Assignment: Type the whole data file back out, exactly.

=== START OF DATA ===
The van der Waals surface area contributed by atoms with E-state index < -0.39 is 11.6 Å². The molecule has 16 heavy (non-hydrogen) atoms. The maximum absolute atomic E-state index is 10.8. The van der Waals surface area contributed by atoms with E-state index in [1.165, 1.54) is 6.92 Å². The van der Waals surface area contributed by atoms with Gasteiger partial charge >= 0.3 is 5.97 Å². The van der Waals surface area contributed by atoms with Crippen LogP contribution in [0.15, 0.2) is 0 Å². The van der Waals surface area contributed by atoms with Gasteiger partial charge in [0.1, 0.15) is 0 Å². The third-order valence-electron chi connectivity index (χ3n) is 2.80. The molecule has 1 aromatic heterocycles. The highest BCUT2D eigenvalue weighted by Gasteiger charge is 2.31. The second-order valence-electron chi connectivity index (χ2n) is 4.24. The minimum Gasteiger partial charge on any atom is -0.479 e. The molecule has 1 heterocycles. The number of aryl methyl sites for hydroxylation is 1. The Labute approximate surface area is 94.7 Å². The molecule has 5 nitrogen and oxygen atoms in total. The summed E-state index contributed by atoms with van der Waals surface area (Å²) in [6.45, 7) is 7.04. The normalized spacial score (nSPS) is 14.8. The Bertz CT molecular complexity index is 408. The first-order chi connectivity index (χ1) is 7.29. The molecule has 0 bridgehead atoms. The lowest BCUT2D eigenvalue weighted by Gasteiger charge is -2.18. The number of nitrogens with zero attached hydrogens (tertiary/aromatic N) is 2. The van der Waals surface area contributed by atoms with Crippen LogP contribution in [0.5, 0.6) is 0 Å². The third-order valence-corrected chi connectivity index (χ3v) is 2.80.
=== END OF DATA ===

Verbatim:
The van der Waals surface area contributed by atoms with E-state index < -0.39 is 11.6 Å². The molecule has 16 heavy (non-hydrogen) atoms. The maximum absolute atomic E-state index is 10.8. The van der Waals surface area contributed by atoms with E-state index in [1.165, 1.54) is 6.92 Å². The van der Waals surface area contributed by atoms with Gasteiger partial charge >= 0.3 is 5.97 Å². The van der Waals surface area contributed by atoms with Crippen LogP contribution in [0.15, 0.2) is 0 Å². The van der Waals surface area contributed by atoms with Gasteiger partial charge in [0.1, 0.15) is 0 Å². The third-order valence-electron chi connectivity index (χ3n) is 2.80. The molecule has 1 aromatic heterocycles. The highest BCUT2D eigenvalue weighted by Gasteiger charge is 2.31. The second-order valence-electron chi connectivity index (χ2n) is 4.24. The minimum Gasteiger partial charge on any atom is -0.479 e. The molecule has 1 heterocycles. The number of aryl methyl sites for hydroxylation is 1. The Labute approximate surface area is 94.7 Å². The molecule has 5 nitrogen and oxygen atoms in total. The summed E-state index contributed by atoms with van der Waals surface area (Å²) in [6.45, 7) is 7.04. The normalized spacial score (nSPS) is 14.8. The Bertz CT molecular complexity index is 408. The first-order chi connectivity index (χ1) is 7.29. The molecule has 0 bridgehead atoms. The lowest BCUT2D eigenvalue weighted by Gasteiger charge is -2.18. The number of nitrogens with zero attached hydrogens (tertiary/aromatic N) is 2. The van der Waals surface area contributed by atoms with Crippen LogP contribution in [0.5, 0.6) is 0 Å². The third-order valence-corrected chi connectivity index (χ3v) is 2.80.